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U.S. officials are condemning as “discriminatory” a draft bill by Poland’s parliament that would block Holocaust survivors from reclaiming billions of dollars in private property confiscated by the Nazis and Communists 50 years ago.
The proposed legislation by Poland’s Sejm, or lower house of parliament, would restrict property claims to Polish citizens who have lived in the country for the last five years — effectively barring claims from Jewish and non-Jewish Polish survivors, or their heirs, now living in America or elsewhere.
“It is the clear view of the United States government that the Polish legislature should not discriminate against those who are no longer Polish citizens but who were Polish citizens at the time their property was confiscated,” Deputy Treasury Secretary Stuart Eizenstat told The Jewish Week.
Eizenstat, the Clinton administration’s point man on Holocaust restitution issues, said the Sejm amendments are “a major retreat” from the legislation drafted by Poland’s cabinet last summer, which included those who were Polish citizens when they lost property and their descendants.
Several congressmen who are members of the Helsinki Commission, an independent, bipartisan U.S. agency charged with monitoring human rights issues abroad, also voiced criticism this week.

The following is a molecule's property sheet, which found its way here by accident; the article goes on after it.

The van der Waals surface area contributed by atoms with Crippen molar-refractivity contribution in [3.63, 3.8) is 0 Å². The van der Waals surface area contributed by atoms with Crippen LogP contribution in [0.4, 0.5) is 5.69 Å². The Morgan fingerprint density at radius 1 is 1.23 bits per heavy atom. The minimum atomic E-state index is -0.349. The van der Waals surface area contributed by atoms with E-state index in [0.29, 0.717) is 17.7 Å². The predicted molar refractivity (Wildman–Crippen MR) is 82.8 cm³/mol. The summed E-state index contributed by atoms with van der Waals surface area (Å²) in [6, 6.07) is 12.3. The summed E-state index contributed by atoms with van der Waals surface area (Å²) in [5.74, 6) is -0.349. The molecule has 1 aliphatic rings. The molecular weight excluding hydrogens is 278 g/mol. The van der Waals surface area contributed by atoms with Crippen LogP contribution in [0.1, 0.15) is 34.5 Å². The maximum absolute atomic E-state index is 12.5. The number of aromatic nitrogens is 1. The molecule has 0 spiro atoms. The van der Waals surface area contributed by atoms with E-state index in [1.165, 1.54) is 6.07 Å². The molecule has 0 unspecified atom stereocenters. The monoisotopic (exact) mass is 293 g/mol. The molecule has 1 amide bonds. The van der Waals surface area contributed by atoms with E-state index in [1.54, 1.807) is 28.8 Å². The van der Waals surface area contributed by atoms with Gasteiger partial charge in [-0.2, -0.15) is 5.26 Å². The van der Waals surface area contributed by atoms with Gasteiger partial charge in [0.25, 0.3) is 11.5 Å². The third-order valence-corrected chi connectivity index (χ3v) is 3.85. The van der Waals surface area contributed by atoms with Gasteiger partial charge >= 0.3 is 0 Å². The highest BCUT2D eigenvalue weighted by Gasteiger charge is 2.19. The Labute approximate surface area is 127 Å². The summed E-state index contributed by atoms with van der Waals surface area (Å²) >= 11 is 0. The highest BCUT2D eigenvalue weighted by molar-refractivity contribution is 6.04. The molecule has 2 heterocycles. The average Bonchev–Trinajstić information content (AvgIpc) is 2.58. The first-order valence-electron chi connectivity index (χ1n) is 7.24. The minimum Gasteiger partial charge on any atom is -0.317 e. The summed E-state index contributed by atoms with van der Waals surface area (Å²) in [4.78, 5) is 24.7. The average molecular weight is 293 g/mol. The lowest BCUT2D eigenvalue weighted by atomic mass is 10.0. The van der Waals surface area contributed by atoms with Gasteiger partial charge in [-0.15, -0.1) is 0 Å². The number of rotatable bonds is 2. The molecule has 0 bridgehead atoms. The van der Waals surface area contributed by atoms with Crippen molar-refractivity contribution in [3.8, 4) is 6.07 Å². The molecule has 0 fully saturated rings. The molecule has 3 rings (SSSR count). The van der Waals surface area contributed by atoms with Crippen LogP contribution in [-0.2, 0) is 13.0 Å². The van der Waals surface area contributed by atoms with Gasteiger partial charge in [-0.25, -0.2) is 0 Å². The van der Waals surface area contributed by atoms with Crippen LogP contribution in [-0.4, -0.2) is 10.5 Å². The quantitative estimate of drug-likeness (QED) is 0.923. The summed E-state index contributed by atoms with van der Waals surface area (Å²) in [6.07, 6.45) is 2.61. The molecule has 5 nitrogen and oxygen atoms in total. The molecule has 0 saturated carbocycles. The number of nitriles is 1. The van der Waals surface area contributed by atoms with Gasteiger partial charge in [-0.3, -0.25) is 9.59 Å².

In a letter to Polish Ambassador Jerzy Kozminski, Sen. Frank Lautenberg (D-N.J.) and Reps. Christopher Smith (R-N.J.) and Steny Hoyer (D-Md.) called the amendments “arbitrary and discriminatory” and “extremely troubling.”
“This issue matters to hundreds if not thousands of people who fled to the United States and other countries because they faced religious, ethnic or political persecution in Poland,” said the Jan. 10 letter.
“It’s a very disturbing turn of events,” Maureen Walsh, the Helsinki Commission’s general consul, told The Jewish Week.
At issue are nearly half a million parcels of Polish land valued as high as $60 billion, which Polish officials fear could bankrupt the nation were all potential claimants to be compensated. Most non-resident claims would come from Jews.
Stanislaw Krajewski of the Union of Jewish Communities in Poland said he believes the fear that Jews would return to own a great deal of real estate played a role in the amendments being approved. He acknowledged that Poland cannot afford to compensate everyone, but said the ideological reason being given by legislators — that “only Poles connected to Poland should be receiving property back” — is “strongly motivated by anti-Semitism.”
The Sejm’s action came quietly late last month in the form of amendments to the government’s relatively more liberal restitution bill proposed last summer.
News of the amendments began circulating publicly last week, prompting concern in Poland and among American and Jewish officials.
Eizenstat said he contacted the Kozminski, who “reaffirmed that the government is fighting for the original legislation.” The Treasury official also raised the issue Monday in Washington with Minister Jerzy Widzyk, chief of the Polish prime minister’s chancellery.
“It is critically important that the Polish government continue to support its original legislation and that it prevail in the Polish parliament,” said Eizenstat.